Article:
“Goalies that are successful on the PK have an extremely good understanding of the game. They can read plays very well, they can find pucks through traffic, and they can establish a presence high in their crease, despite screens or players skating in and out of their line of vision. On too many occassions, Reimer is caught too deep in his crease, flat-footed, and without support from his PK units on back-door plays. Killing penalties is a team effort, and regardless of how much fault you place on the players or the goalie, Reimer has to learn that there are times when he needs to move his feet and push into shots, challenge shooters, and scramble with more effectiveness. He is only a second-year NHL goaltender; he still has many things to learn in terms of killing penalties. As a result of not having much NHL experience, confidence is clearly an issue. All you can do is hope that he continues to work hard and that the team as a whole improves in this area. If you were to look at every NHL goalie’s save percentage on the PK over the past 2-3 seasons, I bet you would find veterans like Tomas Vokoun and Tim Thomas high on the list. Experience and team play go a long way, but you also need very quick feet, elite vision, and tremendous flexibility and agility. I don’t think Reimer excels in any of those areas compared to most other NHL goalies right now. He’s still very much a work in progress.”
3) Is giving Reimer a good run of starts to play through it the way to get him back on track?
“I don’t think Reimer’s focus is an issue as much as I think it is his confidence. I think his throne needs to be threatened. I think Jonas Gustavsson should be given some more opportunities. I think handing Reimer starts and hoping he gets out of a “funk” or “gets back on track” is missing the point of pushing goalies to play at their best. Gustavsson was very good near the tail end of Reimer’s absence; he was a valuable part of the team’s success at the time. That should have opened up more doors for him to earn more starts, but it hasn’t over the past few weeks. You will often find that when the backup plays well, the starter hits another gear and turns on the inner intensity and elevates their game. I hope Reimer plays well tonight in Winnipeg, but if he doesn’t, Gustavsson needs to get some looks so that Reimer knows nothing will be handed to him. The harder he works to earn his starts, the harder he will work in games, the better focused he will appear, the more his confidence will rise.”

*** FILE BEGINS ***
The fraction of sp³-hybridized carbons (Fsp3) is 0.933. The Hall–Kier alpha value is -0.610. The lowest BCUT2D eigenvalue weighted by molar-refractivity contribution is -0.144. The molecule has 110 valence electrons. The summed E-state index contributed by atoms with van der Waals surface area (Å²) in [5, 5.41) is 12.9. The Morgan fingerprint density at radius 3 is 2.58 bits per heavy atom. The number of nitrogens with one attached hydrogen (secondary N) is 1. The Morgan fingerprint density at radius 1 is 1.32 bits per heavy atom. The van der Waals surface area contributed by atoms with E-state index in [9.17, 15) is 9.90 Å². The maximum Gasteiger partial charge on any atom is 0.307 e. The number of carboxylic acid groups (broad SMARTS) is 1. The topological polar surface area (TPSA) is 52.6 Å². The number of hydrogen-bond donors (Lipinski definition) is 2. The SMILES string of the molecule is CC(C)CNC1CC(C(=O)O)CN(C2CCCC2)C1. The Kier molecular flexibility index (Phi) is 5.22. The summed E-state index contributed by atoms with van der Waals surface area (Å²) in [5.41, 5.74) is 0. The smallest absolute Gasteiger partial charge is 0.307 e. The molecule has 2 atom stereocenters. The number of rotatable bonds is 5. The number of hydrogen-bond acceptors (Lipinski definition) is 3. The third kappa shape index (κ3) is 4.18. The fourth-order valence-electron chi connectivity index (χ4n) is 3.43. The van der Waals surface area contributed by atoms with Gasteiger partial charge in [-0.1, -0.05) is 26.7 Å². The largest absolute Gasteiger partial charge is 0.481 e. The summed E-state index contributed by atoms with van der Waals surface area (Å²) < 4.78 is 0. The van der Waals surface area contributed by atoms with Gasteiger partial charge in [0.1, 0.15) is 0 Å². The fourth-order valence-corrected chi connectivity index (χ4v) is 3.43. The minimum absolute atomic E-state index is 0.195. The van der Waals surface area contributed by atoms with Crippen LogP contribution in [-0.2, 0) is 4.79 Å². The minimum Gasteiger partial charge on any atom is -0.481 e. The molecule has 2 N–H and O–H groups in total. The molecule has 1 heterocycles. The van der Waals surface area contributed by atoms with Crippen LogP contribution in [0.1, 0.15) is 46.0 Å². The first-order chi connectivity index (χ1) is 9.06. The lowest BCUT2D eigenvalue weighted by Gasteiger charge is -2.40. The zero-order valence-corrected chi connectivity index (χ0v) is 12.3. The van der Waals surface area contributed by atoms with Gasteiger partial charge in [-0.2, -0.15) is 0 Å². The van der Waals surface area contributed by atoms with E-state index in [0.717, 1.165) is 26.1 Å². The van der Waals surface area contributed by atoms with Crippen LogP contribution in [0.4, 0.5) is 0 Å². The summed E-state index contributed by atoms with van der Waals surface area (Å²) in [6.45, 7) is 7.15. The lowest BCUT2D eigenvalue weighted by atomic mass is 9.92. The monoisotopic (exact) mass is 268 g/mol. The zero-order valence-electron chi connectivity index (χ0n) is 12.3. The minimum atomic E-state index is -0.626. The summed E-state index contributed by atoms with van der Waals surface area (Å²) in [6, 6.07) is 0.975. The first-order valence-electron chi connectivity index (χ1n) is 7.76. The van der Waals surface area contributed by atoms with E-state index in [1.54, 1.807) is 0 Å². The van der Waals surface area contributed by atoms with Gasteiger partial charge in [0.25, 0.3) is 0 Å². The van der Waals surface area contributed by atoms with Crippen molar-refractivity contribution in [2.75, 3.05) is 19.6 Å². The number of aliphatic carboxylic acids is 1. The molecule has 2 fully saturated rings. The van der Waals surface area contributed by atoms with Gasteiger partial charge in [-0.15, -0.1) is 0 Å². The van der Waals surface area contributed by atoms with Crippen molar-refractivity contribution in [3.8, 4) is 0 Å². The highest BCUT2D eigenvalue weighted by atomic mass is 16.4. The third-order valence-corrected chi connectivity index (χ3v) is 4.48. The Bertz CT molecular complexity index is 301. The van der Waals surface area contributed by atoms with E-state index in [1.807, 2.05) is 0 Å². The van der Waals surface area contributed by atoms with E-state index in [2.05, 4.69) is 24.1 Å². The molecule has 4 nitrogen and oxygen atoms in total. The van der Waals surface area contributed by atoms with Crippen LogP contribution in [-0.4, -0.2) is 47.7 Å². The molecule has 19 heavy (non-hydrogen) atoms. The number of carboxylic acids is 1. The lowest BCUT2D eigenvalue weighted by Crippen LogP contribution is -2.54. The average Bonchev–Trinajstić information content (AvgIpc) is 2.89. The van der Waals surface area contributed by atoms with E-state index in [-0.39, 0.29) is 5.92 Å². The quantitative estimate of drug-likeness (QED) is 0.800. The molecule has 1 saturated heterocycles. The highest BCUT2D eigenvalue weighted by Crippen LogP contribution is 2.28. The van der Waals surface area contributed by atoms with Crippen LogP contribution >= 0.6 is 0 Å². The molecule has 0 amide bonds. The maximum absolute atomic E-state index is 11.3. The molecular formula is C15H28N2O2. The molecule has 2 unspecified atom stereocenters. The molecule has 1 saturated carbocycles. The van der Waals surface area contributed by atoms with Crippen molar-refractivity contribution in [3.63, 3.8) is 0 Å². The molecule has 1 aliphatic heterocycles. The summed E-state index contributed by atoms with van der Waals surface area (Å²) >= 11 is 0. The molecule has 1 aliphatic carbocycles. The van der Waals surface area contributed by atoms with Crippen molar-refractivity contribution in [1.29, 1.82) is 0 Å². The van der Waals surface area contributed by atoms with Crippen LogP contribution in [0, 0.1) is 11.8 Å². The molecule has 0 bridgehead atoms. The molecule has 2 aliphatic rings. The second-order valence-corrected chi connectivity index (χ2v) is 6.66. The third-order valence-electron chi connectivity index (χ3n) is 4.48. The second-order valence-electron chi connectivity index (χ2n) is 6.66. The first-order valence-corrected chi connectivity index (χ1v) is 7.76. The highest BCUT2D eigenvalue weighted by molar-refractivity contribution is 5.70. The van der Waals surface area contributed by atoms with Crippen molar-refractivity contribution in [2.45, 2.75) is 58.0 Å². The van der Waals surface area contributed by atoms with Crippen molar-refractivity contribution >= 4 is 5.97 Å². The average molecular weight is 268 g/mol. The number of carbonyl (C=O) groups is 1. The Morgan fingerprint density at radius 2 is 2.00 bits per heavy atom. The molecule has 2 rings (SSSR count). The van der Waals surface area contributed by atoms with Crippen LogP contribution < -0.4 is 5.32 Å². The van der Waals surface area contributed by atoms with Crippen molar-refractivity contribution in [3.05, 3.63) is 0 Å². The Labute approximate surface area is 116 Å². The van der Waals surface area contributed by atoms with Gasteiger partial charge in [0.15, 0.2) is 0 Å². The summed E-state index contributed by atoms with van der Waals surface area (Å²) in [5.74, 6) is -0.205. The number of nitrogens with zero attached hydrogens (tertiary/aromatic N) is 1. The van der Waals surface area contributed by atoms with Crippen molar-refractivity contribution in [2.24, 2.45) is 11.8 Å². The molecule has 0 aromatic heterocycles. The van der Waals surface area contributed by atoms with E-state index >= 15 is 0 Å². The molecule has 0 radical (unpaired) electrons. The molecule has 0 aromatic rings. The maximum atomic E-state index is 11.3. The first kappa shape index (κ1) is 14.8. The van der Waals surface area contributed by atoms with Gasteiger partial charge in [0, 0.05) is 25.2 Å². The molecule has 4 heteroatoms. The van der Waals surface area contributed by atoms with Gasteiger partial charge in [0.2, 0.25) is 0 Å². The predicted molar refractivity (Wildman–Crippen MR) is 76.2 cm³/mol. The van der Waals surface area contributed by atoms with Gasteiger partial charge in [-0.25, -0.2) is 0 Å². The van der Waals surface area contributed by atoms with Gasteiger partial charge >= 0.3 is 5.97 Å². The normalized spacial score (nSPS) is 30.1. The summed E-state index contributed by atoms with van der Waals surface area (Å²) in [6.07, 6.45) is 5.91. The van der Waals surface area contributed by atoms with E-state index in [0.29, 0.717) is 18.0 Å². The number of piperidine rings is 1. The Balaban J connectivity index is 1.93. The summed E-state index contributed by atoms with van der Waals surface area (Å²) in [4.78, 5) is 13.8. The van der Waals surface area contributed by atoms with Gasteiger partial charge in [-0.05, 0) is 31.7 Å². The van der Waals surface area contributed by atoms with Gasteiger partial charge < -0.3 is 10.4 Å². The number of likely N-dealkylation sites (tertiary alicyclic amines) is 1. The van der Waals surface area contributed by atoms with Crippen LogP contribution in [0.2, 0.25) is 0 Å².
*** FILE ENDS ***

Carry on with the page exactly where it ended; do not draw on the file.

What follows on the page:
Trying to stop the slide won’t be an easy task for the Leafs tonight. Tyler Bozak has been placed on the IR, meaning he is out for a minimum seven days, after he injured his shoulder falling into the boards in practice. This could change the look of the lineup drastically given Connolly and Grabovski will have to rotate up the lineup. Matthew Lombardi has been activated off IR.
The MTS Centre has been a fortress for the Jets. They’re shooting for their 14th win at home tonight, which would lead the Eastern Conference. They’re 8-2-1 at home in the month of December. The Jets’ starter for tonight, Ondrej Pavelec, is 5-2-1 with a 1.36 GAA at home this month. It should be a fantastic atmosphere tonight, especially with traveling Leafs fans mixed into the already raucous crowd.
The Leafs meanwhile have dropped five of their last seven on the road.
The two teams sport identical records of 18-14-5, tied for 7th in the East. With the Capitals charging, and the Jets and Sens playing well as of late, the Leafs are at real risk of falling out of the top 8 if they don’t get back on track tonight. Tonight’s result will likely decide if the Leafs end 2011 in or out of a playoff spot.